Worldwide there are about 2800 palm species, of which there are only two basic leaf types: feather leaf and fan leaf. Of the 57 Australian species, two are indigenous to the Sydney and Hunter regions, one a feather palm, the other a fan palm. A third species, Linospadix monostachya, Walking Stick Paim occurs a little further north; its southern limit is the mid-north coast of New South Wales.
Archontophoenix cunninghamiana, Bangalow Palm is a slender, fast growing feather palm reaching about 10 to 15 metres in height, with a smooth grey trunk, an arching crown of mid-green pinnate leaves about 3 metres long and a brownish-purple crownshaft. Fragrant mauve flowers appear between December and April, followed by bright red fleshy fruits. These attract butterflies and many native birds including the Crimson Rosella, Lewin’s Honeyeater and Satin Bowerbird.
Bangalow Palm is generally found in coastal rainforest, between Mackay in Queensland and Bateman’s Bay in New South Wales, in damp situations such as sheltered gullies and lining the banks of streams and swamps.
Bangalows usually grow in stands with individual plants at different stages of development, in pure stands or intermingled with other wet sclerophyll or rainforest trees and understorey plants. They look marvellous when used like this in sheltered gullies and shaded 'rainforest' gardens, and scattered around swimming pools, lagoons and large ponds.
Livistona australis, Cabbage Tree Palm is described in Hugh Johnson’s authoritative International Book of Trees, as "the most graceful of the fan-leaved palms". It is a slender tree with a smooth straight trunk, not as fast-growing as the Bangalow yet eventually reaching up to 20 to 25 metres. Emerging from a dense canopy the shiny green palmate (fan-like) leaves are about 3 metres long, with short prickles along the stems until the crown reaches about head height when they become smooth. Conspicuous clusters of small cream flowers appear between August and October, followed by hard black fruits that feed several native bird species, particularly Topknot and White-headed Pigeons. The early settlers cooked the heart leaves as a cabbage substitute, hence its common name.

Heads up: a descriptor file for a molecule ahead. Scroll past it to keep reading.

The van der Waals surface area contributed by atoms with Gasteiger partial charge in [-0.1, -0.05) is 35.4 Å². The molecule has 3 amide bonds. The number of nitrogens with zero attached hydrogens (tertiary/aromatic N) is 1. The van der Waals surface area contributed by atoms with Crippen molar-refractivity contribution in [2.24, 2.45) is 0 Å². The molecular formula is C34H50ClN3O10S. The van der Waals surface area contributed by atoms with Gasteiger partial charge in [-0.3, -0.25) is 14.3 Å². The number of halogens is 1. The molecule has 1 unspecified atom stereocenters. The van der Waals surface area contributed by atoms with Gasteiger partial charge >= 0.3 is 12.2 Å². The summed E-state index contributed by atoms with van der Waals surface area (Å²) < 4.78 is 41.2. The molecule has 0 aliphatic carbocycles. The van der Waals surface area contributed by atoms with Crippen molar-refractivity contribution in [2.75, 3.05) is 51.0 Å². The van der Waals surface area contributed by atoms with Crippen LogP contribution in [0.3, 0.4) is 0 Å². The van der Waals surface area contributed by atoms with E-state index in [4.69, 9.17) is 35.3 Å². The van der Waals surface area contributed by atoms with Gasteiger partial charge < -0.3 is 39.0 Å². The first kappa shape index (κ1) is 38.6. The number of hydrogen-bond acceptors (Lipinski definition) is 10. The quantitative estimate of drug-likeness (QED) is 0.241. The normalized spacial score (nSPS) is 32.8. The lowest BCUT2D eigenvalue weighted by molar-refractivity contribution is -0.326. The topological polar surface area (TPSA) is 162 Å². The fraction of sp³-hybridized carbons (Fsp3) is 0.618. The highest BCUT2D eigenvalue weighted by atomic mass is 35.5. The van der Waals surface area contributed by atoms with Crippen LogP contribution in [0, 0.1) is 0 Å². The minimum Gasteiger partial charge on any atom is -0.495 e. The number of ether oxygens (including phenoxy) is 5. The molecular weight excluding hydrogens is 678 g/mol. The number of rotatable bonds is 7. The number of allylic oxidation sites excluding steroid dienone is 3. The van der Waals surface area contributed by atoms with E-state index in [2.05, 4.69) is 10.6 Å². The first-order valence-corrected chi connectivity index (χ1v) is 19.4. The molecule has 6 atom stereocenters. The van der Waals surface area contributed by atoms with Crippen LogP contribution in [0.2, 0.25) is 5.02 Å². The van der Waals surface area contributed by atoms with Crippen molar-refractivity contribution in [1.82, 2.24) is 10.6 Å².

Cabbage Tree Palm is found in coastal rainforest and sheltered eucalypt forest between northern Queensland and eastern Victoria, often in large colonies at the edges of waterways and swamps. It is fire resistant, though not fire retardant.
If the spreading, prickly leaf stalks of immature plants deter you from group planting – particularly around a swimming pool – consider somewhere less exposed, or prepare for the expense of several (semi) mature specimens with canopies that have reached at least head height.
Bangalow and Cabbage Tree Palms are both easily grown, transplanted (best in summer!), and tolerant of most soils with some moisture, including soils with impeded drainage. They are heavy feeders and respond well to water, mulching and natural, organic fertilisers.
If you decide on group planting, an odd number (or any large number), unequally spaced and at varying stages of development, will give your garden a natural appearance, especially when compatible understorey plants are used to heighten the effect.
If you live elsewhere, in Australia or overseas, substitute palms indigenous to your locality or biological region.
Linospadix monostachya, Walking Stick Paim, reaches less than 2 metres. It features a slender trunk and a crown of weeping fronds. Long strings of bright red edible flowers appear in autumn. Its cultural needs are much the same as the Bangalow Palm, beneath which it sometimes grows.
The introduced species Syagrus romanzoffianum Cocos Palm (South America) and Phoenix canariensis Canary Island Date Palm, have become environmental weeds in eastern Australia. For more about them, click on Weeds.